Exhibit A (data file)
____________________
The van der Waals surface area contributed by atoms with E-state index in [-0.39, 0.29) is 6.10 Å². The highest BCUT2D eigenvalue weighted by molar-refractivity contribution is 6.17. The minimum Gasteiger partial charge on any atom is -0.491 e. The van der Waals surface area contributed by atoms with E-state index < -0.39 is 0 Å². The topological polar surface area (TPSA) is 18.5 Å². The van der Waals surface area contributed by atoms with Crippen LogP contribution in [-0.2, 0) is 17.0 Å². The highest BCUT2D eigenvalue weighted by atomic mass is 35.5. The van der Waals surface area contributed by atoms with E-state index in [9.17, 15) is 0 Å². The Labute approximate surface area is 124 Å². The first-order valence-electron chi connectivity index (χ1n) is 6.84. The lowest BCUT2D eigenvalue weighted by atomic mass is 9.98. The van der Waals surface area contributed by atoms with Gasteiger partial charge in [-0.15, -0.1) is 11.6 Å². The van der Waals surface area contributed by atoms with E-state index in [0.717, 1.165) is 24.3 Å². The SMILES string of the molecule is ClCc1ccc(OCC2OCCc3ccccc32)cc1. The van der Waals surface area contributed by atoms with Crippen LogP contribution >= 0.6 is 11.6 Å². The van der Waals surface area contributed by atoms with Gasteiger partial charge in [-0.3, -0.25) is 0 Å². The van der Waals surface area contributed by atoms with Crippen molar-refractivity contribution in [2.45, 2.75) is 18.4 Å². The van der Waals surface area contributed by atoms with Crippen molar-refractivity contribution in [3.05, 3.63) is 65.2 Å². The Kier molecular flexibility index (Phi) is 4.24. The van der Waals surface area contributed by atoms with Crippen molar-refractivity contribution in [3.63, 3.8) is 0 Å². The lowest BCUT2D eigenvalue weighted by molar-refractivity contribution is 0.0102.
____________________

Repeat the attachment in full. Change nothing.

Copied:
The van der Waals surface area contributed by atoms with E-state index in [-0.39, 0.29) is 6.10 Å². The highest BCUT2D eigenvalue weighted by molar-refractivity contribution is 6.17. The minimum Gasteiger partial charge on any atom is -0.491 e. The van der Waals surface area contributed by atoms with E-state index < -0.39 is 0 Å². The topological polar surface area (TPSA) is 18.5 Å². The van der Waals surface area contributed by atoms with Crippen LogP contribution in [-0.2, 0) is 17.0 Å². The highest BCUT2D eigenvalue weighted by atomic mass is 35.5. The van der Waals surface area contributed by atoms with E-state index in [9.17, 15) is 0 Å². The Labute approximate surface area is 124 Å². The first-order valence-electron chi connectivity index (χ1n) is 6.84. The lowest BCUT2D eigenvalue weighted by atomic mass is 9.98. The van der Waals surface area contributed by atoms with Gasteiger partial charge in [-0.15, -0.1) is 11.6 Å². The van der Waals surface area contributed by atoms with E-state index in [0.717, 1.165) is 24.3 Å². The SMILES string of the molecule is ClCc1ccc(OCC2OCCc3ccccc32)cc1. The van der Waals surface area contributed by atoms with Crippen LogP contribution >= 0.6 is 11.6 Å². The van der Waals surface area contributed by atoms with Gasteiger partial charge in [-0.3, -0.25) is 0 Å². The van der Waals surface area contributed by atoms with Crippen molar-refractivity contribution in [2.45, 2.75) is 18.4 Å². The van der Waals surface area contributed by atoms with Crippen molar-refractivity contribution in [3.05, 3.63) is 65.2 Å². The Kier molecular flexibility index (Phi) is 4.24. The van der Waals surface area contributed by atoms with Crippen molar-refractivity contribution in [3.63, 3.8) is 0 Å². The lowest BCUT2D eigenvalue weighted by molar-refractivity contribution is 0.0102.